A Story by Akroma

The scene unfolding outside seems as unattainable and fake as the smiling model banners wrapped around something on nearly every street corner. The buildings glow with internal fire and exhales of smoke stream through every opening. On the street, people run like frantic ants with a newly trampled home. At first the roads moved, but as time passes, more and more people hide back under ground, with the surface holding only those set on restoring the issue. Hoses go wild with hopeful wishes, soon to be crushed by an even angrier fire. It appears the challenge has been accepted, and the persistence only angers their antagonist.

Watching out the window on the fourteenth story, I am but a starry-eyed voyeur. The building here is composed of concrete, gated in, separate from the other entities. The fire has nowhere else to go, and the restriction is both comforting and shamefully entertaining. With limited options, the inevitable seems likely. The buildings across from here will burn and burn until only it's crumbling structure remained. The air and ground will be littered with ashes, the people will weep, and lastly, I'll hear the barrage of knocks on the door below me of those wanting refuge.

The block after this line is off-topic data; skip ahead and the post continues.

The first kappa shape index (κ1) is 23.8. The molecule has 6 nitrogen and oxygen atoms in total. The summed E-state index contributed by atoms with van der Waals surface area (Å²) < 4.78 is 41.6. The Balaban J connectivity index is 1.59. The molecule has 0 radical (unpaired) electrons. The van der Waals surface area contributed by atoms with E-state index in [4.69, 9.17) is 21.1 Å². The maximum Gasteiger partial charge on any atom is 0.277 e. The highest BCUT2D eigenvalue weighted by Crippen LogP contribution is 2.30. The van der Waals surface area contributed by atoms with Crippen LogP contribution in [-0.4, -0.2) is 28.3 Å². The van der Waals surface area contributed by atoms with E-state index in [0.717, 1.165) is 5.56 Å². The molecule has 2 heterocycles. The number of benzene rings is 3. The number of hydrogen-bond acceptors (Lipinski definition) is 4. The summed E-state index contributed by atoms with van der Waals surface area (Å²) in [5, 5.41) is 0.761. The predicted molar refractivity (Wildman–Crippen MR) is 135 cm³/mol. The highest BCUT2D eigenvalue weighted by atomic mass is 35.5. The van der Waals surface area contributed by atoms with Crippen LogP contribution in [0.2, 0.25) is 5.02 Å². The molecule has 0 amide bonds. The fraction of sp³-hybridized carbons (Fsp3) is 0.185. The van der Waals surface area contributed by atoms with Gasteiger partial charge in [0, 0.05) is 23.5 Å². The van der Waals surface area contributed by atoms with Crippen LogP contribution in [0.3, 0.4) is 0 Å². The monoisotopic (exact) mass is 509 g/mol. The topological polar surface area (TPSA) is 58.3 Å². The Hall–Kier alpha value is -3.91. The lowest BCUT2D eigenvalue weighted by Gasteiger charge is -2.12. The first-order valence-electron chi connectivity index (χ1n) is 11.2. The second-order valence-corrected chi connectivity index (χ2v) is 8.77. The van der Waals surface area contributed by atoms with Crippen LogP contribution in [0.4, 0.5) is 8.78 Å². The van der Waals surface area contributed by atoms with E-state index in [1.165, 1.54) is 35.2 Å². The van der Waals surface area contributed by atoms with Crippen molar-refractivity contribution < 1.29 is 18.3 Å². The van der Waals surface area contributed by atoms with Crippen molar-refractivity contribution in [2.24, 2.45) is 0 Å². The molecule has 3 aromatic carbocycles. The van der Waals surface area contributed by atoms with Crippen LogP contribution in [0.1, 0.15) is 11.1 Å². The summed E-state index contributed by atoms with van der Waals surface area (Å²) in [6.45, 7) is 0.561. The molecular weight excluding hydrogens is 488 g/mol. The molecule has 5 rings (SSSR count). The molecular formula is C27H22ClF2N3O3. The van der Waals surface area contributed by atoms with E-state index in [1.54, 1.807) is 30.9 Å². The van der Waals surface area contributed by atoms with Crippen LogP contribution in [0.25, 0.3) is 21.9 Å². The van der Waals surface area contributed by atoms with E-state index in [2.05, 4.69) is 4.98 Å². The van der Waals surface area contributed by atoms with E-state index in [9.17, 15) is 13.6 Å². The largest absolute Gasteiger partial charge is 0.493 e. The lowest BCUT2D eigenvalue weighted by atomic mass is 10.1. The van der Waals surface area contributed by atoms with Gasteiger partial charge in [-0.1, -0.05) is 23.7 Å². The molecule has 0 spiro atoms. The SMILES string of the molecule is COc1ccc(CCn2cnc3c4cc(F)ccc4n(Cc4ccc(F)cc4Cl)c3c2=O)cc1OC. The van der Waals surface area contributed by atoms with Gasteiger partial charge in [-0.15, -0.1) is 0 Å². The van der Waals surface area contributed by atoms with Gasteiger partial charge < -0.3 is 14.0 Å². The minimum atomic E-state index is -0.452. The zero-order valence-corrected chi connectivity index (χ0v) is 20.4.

We are under strict order to keep the door shut. No one goes in, no one comes out

We were told, “It doesn't matter if a woman, holding her babies, sits outside for days, screaming for a single piece of do not,” his eyes darkened, “do not open the door.”

The “he” in my memory is no longer here. Unless he dissolved into vapors, his disappearance is suspect. How could he leave without first breaking his most important rule? The ones in charge say he is not gone, but rather hidden, due to his own needs for safety, and admittedly, his level of paranoia.

“Cass!” Maria yells when she sees me, lounging on the barred window sill. “It's a madhouse out there!”

“Yes,” I reply.

“What are we going to do?” she asks, her brown eyes projecting despair and worry, her fingers mashing together in some twisted, unnerving fashion.

“Nothing,” I say, returning my attentions to the mayhem below. “Absolutely nothing.”

© 2011 Akroma

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Added on October 8, 2011
Last Updated on October 10, 2011



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